Jack Ryan

Framed by the DA

Jack Ryan, a twenty-five-year-old half Hupa Indian, half Irish ranch hand with no criminal record, was sentenced to life in prison in 1928 after confessing and pleading guilty to a murder and two unrelated statutory rapes.

In 1925, Ryan was arrested for the murders of Henry Sweet and his girlfriend, Carmen Wagner in Humboldt County, California. Later that year, Ryan was tried and acquitted of the Wagner murder. In 1928, an unscrupulous district attorney, Stephen Metzler, fabricated rape charges against Ryan. Metzler's men then extracted confessions from Ryan to the rapes and both murders. On successive days, Ryan pleaded guilty to the rapes and the Sweet murder and was sentenced to life in prison. (The Fifth Amendment barred another prosecution for the Wagner murder.)

Ryan won parole in 1953 after Metzler admitted that he had set Ryan up, and that another suspect likely committed the murders. In 1996, based on a reinvestigation of the case by Richard H. Walton, a Humboldt County detective, Governor Pete Wilson granted Ryan an unprecedented posthumous pardon, stating that he had been framed by Metzler.


Case Chronology

October 7, 1925 — Twenty-one-year-old Henry Sweet and his seventeen-year-old girlfriend, Carmen Wagner, leave their homes in Eureka, California to go hunting on Coyote Flat, forty-five miles to the southeast.

October 11, 1925 — Sweet's body is discovered in an abandoned cabin. He has been shot once in the back.

October 23, 1925 — Wagner's body is found in a shallow grave near Baker Creek, a few miles from Coyote Flat. She has been shot twice and has skin and dried blood beneath her fingernails. Later that day, Walter David, Jack Ryan's half-brother, is arrested in connection with the murders.

October 24, 1925 — Jack Ryan is arrested in connection with the murders. The two brothers have no known connection to the victims and were considered suspects only because they lived in the area and, in the vernacular of the press at the time, are considered "half breeds." David has a verifiable alibi and is soon released. Ryan is charged with Wagner's murder, which appears to be the stronger case.

March 12, 1926 — A jury of twelve white men returns a verdict of not guilty at the end of Ryan's five-week trial.

January 1927 — Stephen Earl Metzler, a lawyer and bootlegger, is elected district attorney of Humboldt County after campaigning on the promise that he would solve the murders within two years. Upon assuming office Metzler sets about fulfilling his campaign promise. Rather than pursuing Bill Shields, an obvious suspect with a clear motive who has been placed at the scene of the crime by an eyewitness, Metzler makes him a strategist and consultant in the renewed investigation.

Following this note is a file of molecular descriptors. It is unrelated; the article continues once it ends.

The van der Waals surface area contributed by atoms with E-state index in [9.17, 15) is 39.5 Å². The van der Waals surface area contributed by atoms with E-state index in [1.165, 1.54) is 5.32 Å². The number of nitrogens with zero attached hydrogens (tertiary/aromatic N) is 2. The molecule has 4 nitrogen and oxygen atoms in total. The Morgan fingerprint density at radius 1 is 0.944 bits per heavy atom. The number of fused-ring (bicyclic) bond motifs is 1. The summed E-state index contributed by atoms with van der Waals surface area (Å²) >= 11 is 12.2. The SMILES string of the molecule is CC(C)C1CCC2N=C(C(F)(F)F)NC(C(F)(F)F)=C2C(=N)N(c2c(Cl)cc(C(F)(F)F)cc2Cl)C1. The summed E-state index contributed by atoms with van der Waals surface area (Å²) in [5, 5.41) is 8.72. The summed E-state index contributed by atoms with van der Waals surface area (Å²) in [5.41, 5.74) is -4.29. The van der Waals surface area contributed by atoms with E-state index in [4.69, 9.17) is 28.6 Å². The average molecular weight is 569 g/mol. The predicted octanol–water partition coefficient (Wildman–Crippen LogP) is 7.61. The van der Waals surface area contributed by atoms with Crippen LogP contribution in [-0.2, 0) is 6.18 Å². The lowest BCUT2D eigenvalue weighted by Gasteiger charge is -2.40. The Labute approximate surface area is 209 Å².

October 31, 1927 — David, Ryan's half-brother, is found tortured and strangled to death with barbed wire.

November 1927 — Metzler attempts to intimidate Ryan, sending anonymous letters warning that a similar fate awaits him unless he confesses to the murders. This and other tactics to elicit a confession fail.

July 12, 1928 — Metzler pays a woman $100 to falsely accuse Ryan of having sex with her thirteen-year-old daughter. Ryan is arrested and charged with three counts of statutory rape. Out of fear of remaining in Humboldt County, Ryan pleads guilty to two counts of rape; the third count is dismissed. Ryan is immediately sentenced. That night, Metzler intensively interrogates Ryan.

July 13, 1928 — Following the all-night interrogation Ryan confesses to both murders. A second prosecution for the Wagner murder is barred on double jeopardy grounds, but without legal representation, Ryan pleads guilty to the Sweet murder. He is sentenced to life in prison and is taken to San Quentin State Prison the same day.

1930 — Metzler is indicted and convicted of conspiracy to violate the National Prohibition Act.

1939 — Franklin D. Roosevelt pardons Metzler.

1947 — The U.S. Bureau of Indian Affairs launches a reinvestigation of the Ryan cases. Metzler acknowledges to agents that he had set Ryan up, and that Shields had likely killed the couple. The Bureau's report, issued the following year, is instrumental in Ryan's parole.

May 11, 1953 — Ryan wins parole.

March 20, 1969 — Governor Ronald Reagan commutes Ryan's life sentence to time served, in effect releasing him from parole.

August 23, 1978 — Ryan dies of natural causes.

April 15, 1996 — Governor Pete Wilson grants Ryan an unprecedented posthumous pardon after an extensive reinvestigation of the case by Richard H. Walton, a local DA's investigator.


Case Data

Crime date: Date Range — October 7-11, 1925
Jurisdiction: Humboldt County, California
Crime: Murder
Related crime(s): Second murder (found not guilty), Statutory Rape
Age: 25
Gender: Male
Race or ethnicity: Mixed — White/Native American
Arrest date: October 24, 1925 (Wagner murder — found not guilty March 12, 1926); July 12, 1928 (statutory rape charge — confesses to Sweet murder the following day)
Victim: Henry Sweet
Victim's occupation: Unknown
Victim's gender: Male
Victim's race: White
Victim's age: 21
How defendant became a suspect: Lived in close proximity to crime scene, was a minority.
Principal evidence of defendant's guilt: Confession
Principal defense: None
Type of trial: None
Conviction date: September 13, 1928
Convicted of: Murder
Sentence: Life
Appellate record: None
Basis for exoneration: Confession by alleged statutory rape victim that charges had been false. Reinvestigation of case by Richard H. Walton, a DA's investigator, follows extensive interviews culminate in report persuading California Supreme Court to recommend posthumous pardon.
Legal form of exoneration: Pardon (April 15, 1996)
Release date: May 11, 1953
Days of incarceration: 9,208 (139 for first arrest; 9,069 for second arrest)
Prior record: None
Compensation: None


— Steve Art